Any way you slice it -- pardon the surgery pun -- all signs point to an increasing dependence on IT, and thus the healthcare IT workforce.

How to break into the market

Naturally, if you have experience in EMR software or medical devices, you're likely already in healthcare IT, and you're in high demand. What if you don't? With remarkable consistency, healthcare veterans said that the best way to make the move into healthcare IT is through the route that it shares with every other IT organization: infrastructure.

"There's been resurgence in the need for traditional infrastructure support roles within healthcare recently," reports John Reed, senior executive director for Robert Half Technology. "As healthcare has added more software [such as EMR], improved its systems to automate software delivery and upgraded networks and hardware, there's a need for people who can get those elements to work and keep [employees] productive."

That's the situation at Texas Children's Hospital. "I need skilled technicians who understand the complexity of integration and the technology to make it work," says Davis. "When I hire at the technical level, I'm looking for seasoned people who've been there and done that. It doesn't matter if it's healthcare or not, as long as they understand the nuts and bolts."

Lac Tran, CIO at Rush University Medical Center in Chicago, concurs. "Infrastructure is the foundation for every IT organization, and healthcare relies on that solid foundation. No matter what industry you're in, you still need to understand the core activities: development, web design, servers and desktops."

That need puts healthcare IT in competition with every other industry. "To recruit IT personnel, we [offer to] help educate them about our core business," says Tran. It's a win-win situation for employee and organization alike: Bring your infrastructure experience and get the benefit of learning healthcare IT.

Climbing the healthcare IT ladder

Understanding the business is key to any IT activity, and healthcare is no exception. Once in the IT department, you can make your move from traditional infrastructure to the more specialized, clinical side of the house, which combines basic elements of technology with the unique elements of medical informatics. Responsibilities range from deploying EHRs to monitoring the network impact of everything from bedside medical devices to digital radiology equipment.

Healthcare has other burgeoning technology needs that may allow IT practitioners with other kinds of experience to break in (see Crossing over to healthcare IT for a list of other industries that provide good experience).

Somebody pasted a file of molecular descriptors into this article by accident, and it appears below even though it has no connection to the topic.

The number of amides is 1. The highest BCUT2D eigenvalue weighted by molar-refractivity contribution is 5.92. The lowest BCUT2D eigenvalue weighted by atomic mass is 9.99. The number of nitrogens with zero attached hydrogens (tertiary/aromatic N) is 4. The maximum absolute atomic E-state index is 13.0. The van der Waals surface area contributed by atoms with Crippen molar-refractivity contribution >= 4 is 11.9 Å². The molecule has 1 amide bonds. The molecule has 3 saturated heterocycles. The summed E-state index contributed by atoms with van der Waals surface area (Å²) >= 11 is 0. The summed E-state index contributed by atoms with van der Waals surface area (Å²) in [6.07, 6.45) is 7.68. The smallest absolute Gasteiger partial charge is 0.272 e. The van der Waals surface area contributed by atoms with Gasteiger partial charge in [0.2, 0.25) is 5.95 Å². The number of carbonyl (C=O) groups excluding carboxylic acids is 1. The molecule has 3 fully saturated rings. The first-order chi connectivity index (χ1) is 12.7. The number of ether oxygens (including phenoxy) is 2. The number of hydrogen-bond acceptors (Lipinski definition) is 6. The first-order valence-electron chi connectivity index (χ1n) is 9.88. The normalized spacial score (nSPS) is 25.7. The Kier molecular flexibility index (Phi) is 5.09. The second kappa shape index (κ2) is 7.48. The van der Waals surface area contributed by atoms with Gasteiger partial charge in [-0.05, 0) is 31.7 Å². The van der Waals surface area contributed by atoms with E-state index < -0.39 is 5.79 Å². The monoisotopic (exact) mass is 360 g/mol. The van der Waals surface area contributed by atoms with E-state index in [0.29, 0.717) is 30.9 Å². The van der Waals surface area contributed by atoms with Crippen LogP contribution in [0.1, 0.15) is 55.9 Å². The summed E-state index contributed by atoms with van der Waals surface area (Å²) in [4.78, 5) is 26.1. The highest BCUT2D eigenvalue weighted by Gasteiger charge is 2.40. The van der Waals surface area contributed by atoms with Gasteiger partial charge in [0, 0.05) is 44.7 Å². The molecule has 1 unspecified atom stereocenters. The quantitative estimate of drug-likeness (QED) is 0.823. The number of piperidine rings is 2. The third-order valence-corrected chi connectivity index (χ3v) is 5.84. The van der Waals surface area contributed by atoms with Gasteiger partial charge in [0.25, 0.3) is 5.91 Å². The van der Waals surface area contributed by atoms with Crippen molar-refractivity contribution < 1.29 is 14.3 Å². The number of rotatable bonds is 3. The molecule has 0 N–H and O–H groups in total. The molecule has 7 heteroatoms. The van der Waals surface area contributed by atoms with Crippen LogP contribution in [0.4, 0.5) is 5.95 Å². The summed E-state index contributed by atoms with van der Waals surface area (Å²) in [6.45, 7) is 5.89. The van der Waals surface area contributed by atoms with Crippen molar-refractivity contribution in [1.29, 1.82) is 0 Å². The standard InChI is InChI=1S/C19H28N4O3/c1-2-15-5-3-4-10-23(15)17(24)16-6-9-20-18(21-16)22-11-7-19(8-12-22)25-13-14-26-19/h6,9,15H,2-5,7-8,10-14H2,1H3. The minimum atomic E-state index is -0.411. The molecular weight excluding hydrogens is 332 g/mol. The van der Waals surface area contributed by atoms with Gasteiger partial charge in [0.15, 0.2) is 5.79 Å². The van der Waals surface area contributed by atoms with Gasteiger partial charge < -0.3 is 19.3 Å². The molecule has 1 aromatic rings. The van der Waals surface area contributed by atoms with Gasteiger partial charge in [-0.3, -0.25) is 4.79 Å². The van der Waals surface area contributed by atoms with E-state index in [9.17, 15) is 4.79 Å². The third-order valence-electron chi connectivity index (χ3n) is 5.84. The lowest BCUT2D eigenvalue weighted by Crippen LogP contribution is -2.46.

One of these needs is security. "The healthcare industry is hypersensitive about protecting the confidentiality of patient information and making sure it doesn't fall into the wrong hands," Reed points out.

Another area is big data. "The healthcare industry also needs people who can dive into the areas of data analysis and analytics," says Reed. "It needs people who manage the huge amounts of information that healthcare gathers on a daily basis, both structured and unstructured, analyze it for trends and deliver that information back to the business side of the house."

Other fundamental IT skills sources cited frequently are program management and project management, the ability to shepherd either development efforts or other deployment projects. These tie into another key area, that of workflow. "The workflow of the care delivery is most important," says Tran. "Someone has to understand an entire process, starting from the time a patient makes an appointment. The IT person needs to understand how the appointment system works to create the records in the EHR and send them to the appropriate office."

John Showalter, chief health information officer at the University of Mississippi Medical Center in Jackson, has both an MD and a master's in information systems from Penn State. He concurs on the importance of workflow, using surgery as an example. "You have surgeons, anesthesiologists and nurse anesthetists. If you don't know those job roles and how they interact, it's hard to build a system for them to use."